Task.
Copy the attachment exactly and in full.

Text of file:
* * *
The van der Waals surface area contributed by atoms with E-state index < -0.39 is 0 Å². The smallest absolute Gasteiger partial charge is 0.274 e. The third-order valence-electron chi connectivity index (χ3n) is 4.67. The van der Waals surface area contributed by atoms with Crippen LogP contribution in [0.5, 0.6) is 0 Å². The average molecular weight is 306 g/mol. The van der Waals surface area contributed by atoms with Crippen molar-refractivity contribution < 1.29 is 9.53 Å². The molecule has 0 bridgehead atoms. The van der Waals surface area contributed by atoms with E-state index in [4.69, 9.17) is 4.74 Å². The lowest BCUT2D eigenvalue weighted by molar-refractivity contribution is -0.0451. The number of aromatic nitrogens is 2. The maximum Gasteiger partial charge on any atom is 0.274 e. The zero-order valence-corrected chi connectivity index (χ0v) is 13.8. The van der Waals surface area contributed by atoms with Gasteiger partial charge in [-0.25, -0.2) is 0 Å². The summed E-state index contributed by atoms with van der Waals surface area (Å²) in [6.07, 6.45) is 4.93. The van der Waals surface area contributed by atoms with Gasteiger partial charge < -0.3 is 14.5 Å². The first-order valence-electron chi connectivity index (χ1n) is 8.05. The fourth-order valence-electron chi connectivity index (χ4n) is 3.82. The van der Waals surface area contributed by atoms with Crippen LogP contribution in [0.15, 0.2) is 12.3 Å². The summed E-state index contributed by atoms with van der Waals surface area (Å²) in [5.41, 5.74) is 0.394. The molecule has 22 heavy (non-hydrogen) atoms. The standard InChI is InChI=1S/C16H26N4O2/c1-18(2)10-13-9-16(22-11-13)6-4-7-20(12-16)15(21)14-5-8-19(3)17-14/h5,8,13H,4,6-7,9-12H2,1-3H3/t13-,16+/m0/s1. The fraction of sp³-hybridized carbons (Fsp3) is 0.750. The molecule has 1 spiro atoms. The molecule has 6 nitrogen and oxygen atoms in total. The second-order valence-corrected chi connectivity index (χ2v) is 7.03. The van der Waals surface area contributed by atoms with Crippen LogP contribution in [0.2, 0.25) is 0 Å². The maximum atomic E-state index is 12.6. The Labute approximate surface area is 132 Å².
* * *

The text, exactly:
The van der Waals surface area contributed by atoms with E-state index < -0.39 is 0 Å². The smallest absolute Gasteiger partial charge is 0.274 e. The third-order valence-electron chi connectivity index (χ3n) is 4.67. The van der Waals surface area contributed by atoms with Crippen LogP contribution in [0.5, 0.6) is 0 Å². The average molecular weight is 306 g/mol. The van der Waals surface area contributed by atoms with Crippen molar-refractivity contribution < 1.29 is 9.53 Å². The molecule has 0 bridgehead atoms. The van der Waals surface area contributed by atoms with E-state index in [4.69, 9.17) is 4.74 Å². The lowest BCUT2D eigenvalue weighted by molar-refractivity contribution is -0.0451. The number of aromatic nitrogens is 2. The maximum Gasteiger partial charge on any atom is 0.274 e. The zero-order valence-corrected chi connectivity index (χ0v) is 13.8. The van der Waals surface area contributed by atoms with Gasteiger partial charge in [-0.25, -0.2) is 0 Å². The summed E-state index contributed by atoms with van der Waals surface area (Å²) in [6.07, 6.45) is 4.93. The van der Waals surface area contributed by atoms with Gasteiger partial charge < -0.3 is 14.5 Å². The first-order valence-electron chi connectivity index (χ1n) is 8.05. The fourth-order valence-electron chi connectivity index (χ4n) is 3.82. The van der Waals surface area contributed by atoms with Crippen LogP contribution in [0.15, 0.2) is 12.3 Å². The summed E-state index contributed by atoms with van der Waals surface area (Å²) in [5.41, 5.74) is 0.394. The molecule has 22 heavy (non-hydrogen) atoms. The standard InChI is InChI=1S/C16H26N4O2/c1-18(2)10-13-9-16(22-11-13)6-4-7-20(12-16)15(21)14-5-8-19(3)17-14/h5,8,13H,4,6-7,9-12H2,1-3H3/t13-,16+/m0/s1. The fraction of sp³-hybridized carbons (Fsp3) is 0.750. The molecule has 1 spiro atoms. The molecule has 6 nitrogen and oxygen atoms in total. The second-order valence-corrected chi connectivity index (χ2v) is 7.03. The van der Waals surface area contributed by atoms with Crippen LogP contribution in [0.2, 0.25) is 0 Å². The maximum atomic E-state index is 12.6. The Labute approximate surface area is 132 Å².